Skip repairs and sell “as is”

Some loan programs that a traditional buyer would use to purchase a home come with strict guidelines that can make fixer-uppers more difficult to sell. “Many of the houses we purchase are not livable — the owners couldn’t get a loan even if they wanted to,” says Lange. “Sometimes the bank is knocking on their door, or there are eviction notices in the window. Cash gives them a way out.”

A cash buyer might make an offer that’s close to list price, but then they often ask for pricey repairs at the inspection stage. When all is said and done, the final price might be up to 15% below fair market value.
  • Kevin Kendrick
    Kevin Kendrick Real Estate Agent
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    Kevin Kendrick
    Kevin Kendrick Real Estate Agent at Keller Williams, Advantage III Realty
    • Years of Experience 12
    • Transactions 300
    • Average Price Point $371k
    • Single Family Homes 244

What are the disadvantages of selling a house for cash?

A cash offer isn’t always a silver bullet (no solution to selling your home is), so before you move forward, you should be aware of these common drawbacks.

Lower price

When selling for cash, all of that speed and convenience comes at a cost: You’ll generally sacrifice a chunk of change on the sale price, as cash buyers are typically looking to pay below market value.

“It depends on the market hold times and costs, but sellers may expect to leave on the table anywhere between 8% to 15% of what they would have projected to get from a successful retail sales process,” says Aponte.

At the end of the day, investors are running a business — a low-margin one, at that — and they need to make money to keep buying homes. “Investors need to buy at a discount because they’re often putting hundreds of thousands of dollars into a property — they have to find a way to get value out of a purchase,” says Lange, adding that, “Selling a home for cash should be a win-win for both sides. Both parties should feel comfortable with what they’re getting.”

Wondering how much you might make selling your home on the traditional market? Estimate the cost of selling your home and the net proceeds you could earn from the sale using HomeLight’s Net Proceeds Calculator.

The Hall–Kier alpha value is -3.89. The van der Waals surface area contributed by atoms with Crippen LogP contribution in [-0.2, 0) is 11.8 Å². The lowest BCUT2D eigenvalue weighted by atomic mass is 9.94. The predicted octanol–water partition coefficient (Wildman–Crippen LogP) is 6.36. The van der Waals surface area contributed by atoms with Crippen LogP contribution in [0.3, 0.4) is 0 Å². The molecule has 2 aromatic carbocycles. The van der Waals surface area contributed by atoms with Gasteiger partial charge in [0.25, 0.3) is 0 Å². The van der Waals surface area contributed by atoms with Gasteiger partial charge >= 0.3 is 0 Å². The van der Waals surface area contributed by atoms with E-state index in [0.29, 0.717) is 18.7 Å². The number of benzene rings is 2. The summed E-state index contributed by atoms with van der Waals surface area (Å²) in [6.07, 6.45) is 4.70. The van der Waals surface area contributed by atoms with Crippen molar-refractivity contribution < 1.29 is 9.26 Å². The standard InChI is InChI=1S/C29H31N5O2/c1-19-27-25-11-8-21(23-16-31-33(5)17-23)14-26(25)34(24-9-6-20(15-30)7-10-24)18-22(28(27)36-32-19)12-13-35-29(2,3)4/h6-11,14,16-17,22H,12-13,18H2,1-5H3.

Potential for fraud

The cash-buying market can be riskier, and some have been called out for predatory tactics. Before entering into any contract, thoroughly research the company or person and ask for references from past sellers.

Be wary of any buyers who show no interest in seeing your home in person and who only correspond via email, as those could be red flags of a scam. HomeLight, which provides cash offers through our Simple Sale platform, is accredited by the Better Business Bureau and holds an A rating.

To avoid getting lowballed, perform a few price checks using a home value estimator or ask a reputable real estate agent for a second opinion.

Possibility of “bait and switch”

Kevin Kendrick, a top Orlando agent who sells homes 45% faster than average and is also a certified iBuyer, sometimes sees reasonable cash offers come in for his sellers, which can be exciting at first — but that offer isn’t set in stone until the contract is finalized.

“A cash buyer might make an offer that’s close to list price, but then they often ask for pricey repairs at the inspection stage,” he explains. “When all is said and done, the final price might be up to 15% below fair market value.”

Is cash king? When selling a house for cash, it’s your call!

Now that we’ve demystified the process of selling a house for cash, you can decide if speed and peace of mind outweigh the possible drawbacks.

Think it’s a worthwhile tradeoff? You’re not alone. A growing number of homeowners are embracing the idea of selling for cash. In fact, data from 1000watt Inside indicates that 77% of sellers would sacrifice 5%-10% of their profit for the convenience and certainty of a cash sale.

As a home seller, one of the big things you want to do is eliminate as many question marks as possible and find a solution that fits your needs. If the questions involve a need for speed or simplicity — a cash offer can do both and more.

Writer Dorothy O’Donnell and HomeLight Managing Editor Richard Haddad contributed to this story.

Header Image Source: (Roger Starnes Sr / Unsplash)